Fluid dynamics and Plasma physics AA 363 2:0 credits (Aug-Dec 2023) Thursday 11:30-12:30 and 14:00-15:00 @ Multimedia room, Physics Department, IISc
Prerequisites: Mathematical physics, vector calculus, complex analysis, thermodynamics and statistical physics, electrodynamics
Recommended resources and books
- Statistical Mechanics, Kerson Huang, John Wiley & Sons, 1987
- Lectures on Theoretical Physics, David Tong, Cambridge University
- Elementary Fluid Dynamics, D. J. Acheson, Clarendon Press, 1990
- An Introduction to Fluid Dynamics, George Batchelor, Cambridge University Press, 1967, 2000
- Fluid Mechanics (2nd edition), Landau & Lifshitz, Course of theoretical physics vol. 6, Butterworth Heineman, 1987
- Geophysical Fluid dynamics, Joseph Pedlosky, Springer-Verlag, 1979
- The physics of fluids and plasmas, A. R. Choudhuri, Cambridge university press, 1998
- Elements of gas dynamics and the classical theory of shock waves. Ya. B. Zeldovich and Yu. P. Raizer, Academic Press, 1968
- Plasma Physics for Astrophysics, Russell M. Kulsrud, Princeton university press, 2004
- Introduction to Plasma Physics with space and laboratory applications, D. Gurnett and A. Bhattacharjee, Cambridge university press, 2005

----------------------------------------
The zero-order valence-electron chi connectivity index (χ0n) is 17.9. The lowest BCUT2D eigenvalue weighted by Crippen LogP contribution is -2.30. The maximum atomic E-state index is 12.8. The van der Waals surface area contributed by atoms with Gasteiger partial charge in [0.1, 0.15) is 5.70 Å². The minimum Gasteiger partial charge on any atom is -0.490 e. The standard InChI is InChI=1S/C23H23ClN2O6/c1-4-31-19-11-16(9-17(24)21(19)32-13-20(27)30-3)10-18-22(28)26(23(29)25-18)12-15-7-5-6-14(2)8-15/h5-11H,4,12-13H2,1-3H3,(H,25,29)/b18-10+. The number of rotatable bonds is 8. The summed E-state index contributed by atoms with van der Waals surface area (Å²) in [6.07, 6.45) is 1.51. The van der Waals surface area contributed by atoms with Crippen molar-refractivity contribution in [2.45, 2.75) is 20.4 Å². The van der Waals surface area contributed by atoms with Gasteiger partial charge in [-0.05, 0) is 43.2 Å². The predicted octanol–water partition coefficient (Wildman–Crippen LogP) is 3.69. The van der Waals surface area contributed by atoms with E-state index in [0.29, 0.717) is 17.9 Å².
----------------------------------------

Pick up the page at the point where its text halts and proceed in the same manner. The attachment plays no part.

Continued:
- Fundamentals of Plasma Physics, Paul Bellan, Cambridge University Press, 2006
- Practice Questions One mid-term (05 Oct, 2023 at 2 PM) and another Final exam (first week of Dec) to be conducted at IIA.
- Lectures-1&2 (03-Aug): Fluid as collection of classical neutral particles (hard spheres) obeying Newton's laws, Hamiltonian equations while undergoing elastic collisions. Derivation of Boltzmann transport equation for single particle distribution function from N-particle distribution function and motivating the collisional integral. BBGKY heirarchy and closure. Formulating the collision integral using scattering propability and two particle distribution function. Boltzmann H-theorem and irreversability in statistical ensembles. Particle collisions as Markov processes and numerical example (distribution of candies amongst two children) of a transition from an initial non-equilibrium state to the equilibrium state to demonstrate molecular chaos [Huang, Tong, personal notes]
- Lectures-3, 4 & 5 (17-Aug): Scattering matrix and collision integral assuming time-reversal and parity invarience. Show that scattering matrix ω(p1,p1 | p'1,p'1)= ω(p'1,p'1 | p1,p1). Definition of collisional invarients and expectation values, derivation of conservation equations for mass, momentum and energy using Boltzman transport equation and collisonal invarient quantities.[Huang, Tong, personal notes]